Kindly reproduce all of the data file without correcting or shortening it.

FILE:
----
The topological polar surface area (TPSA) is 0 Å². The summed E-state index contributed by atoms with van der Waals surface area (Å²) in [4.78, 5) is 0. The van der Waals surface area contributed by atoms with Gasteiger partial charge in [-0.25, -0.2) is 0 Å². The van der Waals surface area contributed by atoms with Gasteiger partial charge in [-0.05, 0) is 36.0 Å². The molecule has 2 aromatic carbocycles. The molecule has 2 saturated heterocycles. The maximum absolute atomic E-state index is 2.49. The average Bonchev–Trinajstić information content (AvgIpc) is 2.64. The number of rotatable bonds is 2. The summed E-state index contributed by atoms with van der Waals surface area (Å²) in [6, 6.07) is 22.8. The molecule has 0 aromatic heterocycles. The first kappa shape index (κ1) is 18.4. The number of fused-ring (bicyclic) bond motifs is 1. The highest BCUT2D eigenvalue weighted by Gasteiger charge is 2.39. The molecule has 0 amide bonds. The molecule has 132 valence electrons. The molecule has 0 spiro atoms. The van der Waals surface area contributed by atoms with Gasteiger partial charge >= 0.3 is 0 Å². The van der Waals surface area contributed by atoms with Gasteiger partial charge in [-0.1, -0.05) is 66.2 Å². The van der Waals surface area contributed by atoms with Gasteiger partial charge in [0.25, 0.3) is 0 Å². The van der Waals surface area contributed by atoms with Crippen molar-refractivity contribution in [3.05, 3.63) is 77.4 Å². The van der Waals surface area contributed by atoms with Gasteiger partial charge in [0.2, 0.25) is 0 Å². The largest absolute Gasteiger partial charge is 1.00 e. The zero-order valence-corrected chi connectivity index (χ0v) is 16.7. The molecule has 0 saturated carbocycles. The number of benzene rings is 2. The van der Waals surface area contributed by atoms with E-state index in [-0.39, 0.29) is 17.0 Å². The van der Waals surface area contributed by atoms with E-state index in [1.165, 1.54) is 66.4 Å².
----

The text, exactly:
The topological polar surface area (TPSA) is 0 Å². The summed E-state index contributed by atoms with van der Waals surface area (Å²) in [4.78, 5) is 0. The van der Waals surface area contributed by atoms with Gasteiger partial charge in [-0.25, -0.2) is 0 Å². The van der Waals surface area contributed by atoms with Gasteiger partial charge in [-0.05, 0) is 36.0 Å². The molecule has 2 aromatic carbocycles. The molecule has 2 saturated heterocycles. The maximum absolute atomic E-state index is 2.49. The average Bonchev–Trinajstić information content (AvgIpc) is 2.64. The number of rotatable bonds is 2. The summed E-state index contributed by atoms with van der Waals surface area (Å²) in [6, 6.07) is 22.8. The molecule has 0 aromatic heterocycles. The first kappa shape index (κ1) is 18.4. The number of fused-ring (bicyclic) bond motifs is 1. The highest BCUT2D eigenvalue weighted by Gasteiger charge is 2.39. The molecule has 0 amide bonds. The molecule has 132 valence electrons. The molecule has 0 spiro atoms. The van der Waals surface area contributed by atoms with Gasteiger partial charge >= 0.3 is 0 Å². The van der Waals surface area contributed by atoms with Gasteiger partial charge in [-0.1, -0.05) is 66.2 Å². The van der Waals surface area contributed by atoms with Gasteiger partial charge in [0.25, 0.3) is 0 Å². The van der Waals surface area contributed by atoms with Crippen molar-refractivity contribution in [3.05, 3.63) is 77.4 Å². The van der Waals surface area contributed by atoms with Gasteiger partial charge in [0.2, 0.25) is 0 Å². The largest absolute Gasteiger partial charge is 1.00 e. The zero-order valence-corrected chi connectivity index (χ0v) is 16.7. The molecule has 0 saturated carbocycles. The number of benzene rings is 2. The van der Waals surface area contributed by atoms with E-state index in [-0.39, 0.29) is 17.0 Å². The van der Waals surface area contributed by atoms with E-state index in [1.165, 1.54) is 66.4 Å².